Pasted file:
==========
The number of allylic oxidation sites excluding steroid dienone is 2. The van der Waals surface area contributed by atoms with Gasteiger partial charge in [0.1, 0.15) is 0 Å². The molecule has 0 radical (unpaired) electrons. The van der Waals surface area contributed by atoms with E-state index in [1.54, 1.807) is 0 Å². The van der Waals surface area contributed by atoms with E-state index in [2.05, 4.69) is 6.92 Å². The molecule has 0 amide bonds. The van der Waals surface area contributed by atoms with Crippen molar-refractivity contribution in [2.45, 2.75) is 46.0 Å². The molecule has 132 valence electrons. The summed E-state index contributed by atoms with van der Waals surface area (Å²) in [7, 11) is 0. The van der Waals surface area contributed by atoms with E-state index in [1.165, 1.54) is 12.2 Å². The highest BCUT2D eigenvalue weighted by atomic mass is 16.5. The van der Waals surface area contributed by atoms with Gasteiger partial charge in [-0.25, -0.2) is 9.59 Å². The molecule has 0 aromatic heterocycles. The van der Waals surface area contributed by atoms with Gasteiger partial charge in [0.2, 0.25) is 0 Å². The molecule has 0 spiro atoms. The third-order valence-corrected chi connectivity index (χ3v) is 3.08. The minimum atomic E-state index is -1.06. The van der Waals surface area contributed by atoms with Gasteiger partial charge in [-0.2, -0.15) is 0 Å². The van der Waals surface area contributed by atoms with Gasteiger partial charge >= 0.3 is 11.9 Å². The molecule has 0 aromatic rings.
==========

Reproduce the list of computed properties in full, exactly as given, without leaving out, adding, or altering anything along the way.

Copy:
The number of allylic oxidation sites excluding steroid dienone is 2. The van der Waals surface area contributed by atoms with Gasteiger partial charge in [0.1, 0.15) is 0 Å². The molecule has 0 radical (unpaired) electrons. The van der Waals surface area contributed by atoms with E-state index in [1.54, 1.807) is 0 Å². The van der Waals surface area contributed by atoms with E-state index in [2.05, 4.69) is 6.92 Å². The molecule has 0 amide bonds. The van der Waals surface area contributed by atoms with Crippen molar-refractivity contribution in [2.45, 2.75) is 46.0 Å². The molecule has 132 valence electrons. The summed E-state index contributed by atoms with van der Waals surface area (Å²) in [7, 11) is 0. The van der Waals surface area contributed by atoms with E-state index in [1.165, 1.54) is 12.2 Å². The highest BCUT2D eigenvalue weighted by atomic mass is 16.5. The van der Waals surface area contributed by atoms with Gasteiger partial charge in [-0.25, -0.2) is 9.59 Å². The molecule has 0 aromatic heterocycles. The van der Waals surface area contributed by atoms with Gasteiger partial charge in [0.2, 0.25) is 0 Å². The molecule has 0 spiro atoms. The third-order valence-corrected chi connectivity index (χ3v) is 3.08. The minimum atomic E-state index is -1.06. The van der Waals surface area contributed by atoms with Gasteiger partial charge in [-0.2, -0.15) is 0 Å². The van der Waals surface area contributed by atoms with Gasteiger partial charge >= 0.3 is 11.9 Å². The molecule has 0 aromatic rings.